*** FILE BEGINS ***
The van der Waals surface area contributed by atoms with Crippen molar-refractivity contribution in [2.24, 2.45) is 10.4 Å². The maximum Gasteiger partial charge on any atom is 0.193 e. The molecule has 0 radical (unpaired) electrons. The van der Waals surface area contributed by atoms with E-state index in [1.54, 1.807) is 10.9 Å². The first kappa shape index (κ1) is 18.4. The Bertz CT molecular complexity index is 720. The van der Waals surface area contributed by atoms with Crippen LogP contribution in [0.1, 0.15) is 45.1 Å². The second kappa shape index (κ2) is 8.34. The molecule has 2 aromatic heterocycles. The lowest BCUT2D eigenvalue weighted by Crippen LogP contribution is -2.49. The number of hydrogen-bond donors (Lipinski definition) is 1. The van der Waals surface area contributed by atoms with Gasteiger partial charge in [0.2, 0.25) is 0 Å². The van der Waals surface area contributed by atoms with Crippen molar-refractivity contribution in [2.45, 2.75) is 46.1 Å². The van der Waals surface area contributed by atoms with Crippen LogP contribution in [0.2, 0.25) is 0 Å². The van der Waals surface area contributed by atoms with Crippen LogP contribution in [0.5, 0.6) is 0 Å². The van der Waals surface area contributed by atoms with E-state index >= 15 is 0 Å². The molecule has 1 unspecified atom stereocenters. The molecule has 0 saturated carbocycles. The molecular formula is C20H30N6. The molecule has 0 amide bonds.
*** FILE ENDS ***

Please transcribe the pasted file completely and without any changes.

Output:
The van der Waals surface area contributed by atoms with Crippen molar-refractivity contribution in [2.24, 2.45) is 10.4 Å². The maximum Gasteiger partial charge on any atom is 0.193 e. The molecule has 0 radical (unpaired) electrons. The van der Waals surface area contributed by atoms with E-state index in [1.54, 1.807) is 10.9 Å². The first kappa shape index (κ1) is 18.4. The Bertz CT molecular complexity index is 720. The van der Waals surface area contributed by atoms with Crippen LogP contribution in [0.1, 0.15) is 45.1 Å². The second kappa shape index (κ2) is 8.34. The molecule has 2 aromatic heterocycles. The lowest BCUT2D eigenvalue weighted by Crippen LogP contribution is -2.49. The number of hydrogen-bond donors (Lipinski definition) is 1. The van der Waals surface area contributed by atoms with Gasteiger partial charge in [0.2, 0.25) is 0 Å². The van der Waals surface area contributed by atoms with Crippen molar-refractivity contribution in [2.45, 2.75) is 46.1 Å². The van der Waals surface area contributed by atoms with Crippen LogP contribution in [0.2, 0.25) is 0 Å². The van der Waals surface area contributed by atoms with Crippen LogP contribution in [0.5, 0.6) is 0 Å². The van der Waals surface area contributed by atoms with E-state index >= 15 is 0 Å². The molecule has 1 unspecified atom stereocenters. The molecule has 0 saturated carbocycles. The molecular formula is C20H30N6. The molecule has 0 amide bonds.